The Ice Cream Theory is based on a hypothesis that has been in Deschenes’ conscientiousness for the majority of her life: namely, every relationship she has can be represented through a particular ice cream flavor. Every chapter focuses on a flavor, a person in her life and how the first is personified in the latter.
Deschenes makes sure to explain that the book is not there to provide a chart of ice cream flavors and what they mean. These are the themes from her life, but they are not cookie-cut for everyone. What a flavor means to one reader is probably very different from what it means to her or any other person. For example, she hates vanilla and connects it to someone bland and boring. But that doesn’t means vanilla represents boring to everyone. It is less a self-help book than a memoir that happens to have a theory on life as its heartbeat.
About a third of the book is an exploration into ice cream in the most literal sense. Deschenes explores a variety of flavors (some she loves, some she fell out of love with and some she never liked at all). Her close-to-obsession for the treat is woven throughout all the stories and you get the feeling all the people she writes about have heard her talking about her ice cream addiction. Even when I completely disagreed with her on her favorite and least favorite flavors (she doesn’t like nuts in her ice cream, which I find to be a minor crime against humanity), her enthusiasm is infectious and any foodie will love this aspect of the book.
A majority of the book is about her experiences throughout life and I must give her props on her unyielding honesty. Even sensitive issues (like her parents’ divorce and her struggles to be close to others) are explored in the pages of The Ice Cream Theory. Many chapters (especially toward the end) deal with her romances and she is especially candid in these parts. You have to admire a woman who not only tells you when a relationship’s decline was her fault, but tells you about multiple situations where it was her fault. She owns her mistakes, a trait rarely found in authors. These moments of humility and vulnerability were when I felt most engaged with the book.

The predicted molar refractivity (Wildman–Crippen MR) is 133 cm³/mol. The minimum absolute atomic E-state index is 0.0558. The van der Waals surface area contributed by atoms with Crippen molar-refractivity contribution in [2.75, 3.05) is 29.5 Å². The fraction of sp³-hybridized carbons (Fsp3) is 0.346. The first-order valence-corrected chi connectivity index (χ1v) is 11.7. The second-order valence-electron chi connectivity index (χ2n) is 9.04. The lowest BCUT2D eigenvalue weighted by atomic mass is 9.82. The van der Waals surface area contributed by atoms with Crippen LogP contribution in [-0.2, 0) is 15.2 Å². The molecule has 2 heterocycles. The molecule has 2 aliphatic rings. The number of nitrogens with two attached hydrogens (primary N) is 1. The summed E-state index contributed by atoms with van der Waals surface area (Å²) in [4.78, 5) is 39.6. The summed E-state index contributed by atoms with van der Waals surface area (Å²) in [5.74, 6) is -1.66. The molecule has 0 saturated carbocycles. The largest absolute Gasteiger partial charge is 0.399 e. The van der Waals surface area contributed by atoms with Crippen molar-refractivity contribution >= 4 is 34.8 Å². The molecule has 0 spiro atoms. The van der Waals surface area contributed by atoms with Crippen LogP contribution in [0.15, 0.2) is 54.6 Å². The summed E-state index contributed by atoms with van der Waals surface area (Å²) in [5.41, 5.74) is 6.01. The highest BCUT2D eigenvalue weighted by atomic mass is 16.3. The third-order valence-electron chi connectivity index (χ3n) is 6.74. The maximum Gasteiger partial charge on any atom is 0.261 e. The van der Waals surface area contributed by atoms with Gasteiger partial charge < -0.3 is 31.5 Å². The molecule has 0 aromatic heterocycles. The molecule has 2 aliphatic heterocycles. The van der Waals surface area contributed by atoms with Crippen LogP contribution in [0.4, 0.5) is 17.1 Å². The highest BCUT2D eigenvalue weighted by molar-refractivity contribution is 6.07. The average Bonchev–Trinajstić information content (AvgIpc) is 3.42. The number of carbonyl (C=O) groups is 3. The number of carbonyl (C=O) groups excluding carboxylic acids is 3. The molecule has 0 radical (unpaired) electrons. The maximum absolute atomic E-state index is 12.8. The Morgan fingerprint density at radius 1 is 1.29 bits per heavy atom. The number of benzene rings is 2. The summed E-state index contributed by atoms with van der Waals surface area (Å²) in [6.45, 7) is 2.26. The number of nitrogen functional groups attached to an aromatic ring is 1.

If there is any fault to the book, it’s the abundance of flowery language. To use Steff’s own approach, it reminded me of double chocolate chip fudge ice cream. It definitely has a ton of flavor and is certainly enjoyable, but can overpower your taste buds if you take in too much at a time. Still, with such a intimate point of view, bombarding and overwhelming is still better than matter-of-fact and dry.
While the chapters can be considered small vignettes, I would highly suggest reading them in order. Each story adds to the other and when you get to Chapter 21 (not the last, but easily the most engrossing and emotional), the whole theory itself comes together in a really beautiful way.
Something very important to understand about The Ice Cream Theory is that it doesn’t promise (or even suggest) that this will work for everyone. While reading, I started to see if I could link ice cream to people and struggled. I started realizing that I don’t eat too much variety in my ice cream and that made it hard to pair people with flavors. I go for the basics (vanilla and chocolate), and I have a few fancier favorites (i.e. Cherry Garcia, Butter Pecan and Mint Chocolate Chip). While I’ll try almost any kind offered to me, if I am choosing, I don’t deviate very often from about 8 or so flavors. I then realized that I do the same thing to people. If introduced to someone, I will be very social and engaging, but when it comes to making close friends (and keeping them), I shut myself away a little more than I like to admit. I stick to what is safe and, like the flavors I’ve passed on, have probably lost opportunities for wonderful relationships. I might not have applied her theory directly, but in the process of writing this review, I sure did learn something about myself.
I’m guessing you will, too.